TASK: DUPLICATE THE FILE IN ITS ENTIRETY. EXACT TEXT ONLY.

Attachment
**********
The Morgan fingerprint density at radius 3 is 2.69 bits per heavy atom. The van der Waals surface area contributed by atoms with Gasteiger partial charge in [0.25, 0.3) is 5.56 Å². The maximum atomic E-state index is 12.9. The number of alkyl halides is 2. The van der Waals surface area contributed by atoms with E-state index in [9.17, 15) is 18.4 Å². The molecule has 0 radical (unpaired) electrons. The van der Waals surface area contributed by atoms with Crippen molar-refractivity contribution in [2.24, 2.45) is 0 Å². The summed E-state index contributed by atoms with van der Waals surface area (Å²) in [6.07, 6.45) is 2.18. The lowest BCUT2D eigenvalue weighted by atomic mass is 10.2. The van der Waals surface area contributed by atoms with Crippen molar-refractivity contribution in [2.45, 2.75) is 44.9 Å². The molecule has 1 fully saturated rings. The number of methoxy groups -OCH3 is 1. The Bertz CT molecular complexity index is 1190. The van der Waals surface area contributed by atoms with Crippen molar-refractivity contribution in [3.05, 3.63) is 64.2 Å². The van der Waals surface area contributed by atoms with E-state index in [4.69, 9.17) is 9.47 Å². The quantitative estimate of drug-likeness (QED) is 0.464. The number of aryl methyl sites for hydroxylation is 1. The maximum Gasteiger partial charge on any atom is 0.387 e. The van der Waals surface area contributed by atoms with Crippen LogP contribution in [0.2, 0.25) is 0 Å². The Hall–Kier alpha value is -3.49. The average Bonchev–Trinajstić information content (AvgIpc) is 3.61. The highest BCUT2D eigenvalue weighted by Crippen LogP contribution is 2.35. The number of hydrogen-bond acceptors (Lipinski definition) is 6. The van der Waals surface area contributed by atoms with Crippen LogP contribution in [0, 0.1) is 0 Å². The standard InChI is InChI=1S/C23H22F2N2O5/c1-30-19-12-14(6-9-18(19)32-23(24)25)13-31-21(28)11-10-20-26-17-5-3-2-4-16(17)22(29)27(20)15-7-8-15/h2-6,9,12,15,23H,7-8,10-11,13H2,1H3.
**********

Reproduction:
The Morgan fingerprint density at radius 3 is 2.69 bits per heavy atom. The van der Waals surface area contributed by atoms with Gasteiger partial charge in [0.25, 0.3) is 5.56 Å². The maximum atomic E-state index is 12.9. The number of alkyl halides is 2. The van der Waals surface area contributed by atoms with E-state index in [9.17, 15) is 18.4 Å². The molecule has 0 radical (unpaired) electrons. The van der Waals surface area contributed by atoms with Crippen molar-refractivity contribution in [2.24, 2.45) is 0 Å². The summed E-state index contributed by atoms with van der Waals surface area (Å²) in [6.07, 6.45) is 2.18. The lowest BCUT2D eigenvalue weighted by atomic mass is 10.2. The van der Waals surface area contributed by atoms with Crippen molar-refractivity contribution in [2.45, 2.75) is 44.9 Å². The molecule has 1 fully saturated rings. The number of methoxy groups -OCH3 is 1. The Bertz CT molecular complexity index is 1190. The van der Waals surface area contributed by atoms with Crippen molar-refractivity contribution in [3.05, 3.63) is 64.2 Å². The van der Waals surface area contributed by atoms with E-state index in [4.69, 9.17) is 9.47 Å². The quantitative estimate of drug-likeness (QED) is 0.464. The number of aryl methyl sites for hydroxylation is 1. The maximum Gasteiger partial charge on any atom is 0.387 e. The van der Waals surface area contributed by atoms with Crippen LogP contribution in [0.2, 0.25) is 0 Å². The Hall–Kier alpha value is -3.49. The average Bonchev–Trinajstić information content (AvgIpc) is 3.61. The highest BCUT2D eigenvalue weighted by Crippen LogP contribution is 2.35. The number of hydrogen-bond acceptors (Lipinski definition) is 6. The van der Waals surface area contributed by atoms with Crippen LogP contribution in [0, 0.1) is 0 Å². The standard InChI is InChI=1S/C23H22F2N2O5/c1-30-19-12-14(6-9-18(19)32-23(24)25)13-31-21(28)11-10-20-26-17-5-3-2-4-16(17)22(29)27(20)15-7-8-15/h2-6,9,12,15,23H,7-8,10-11,13H2,1H3.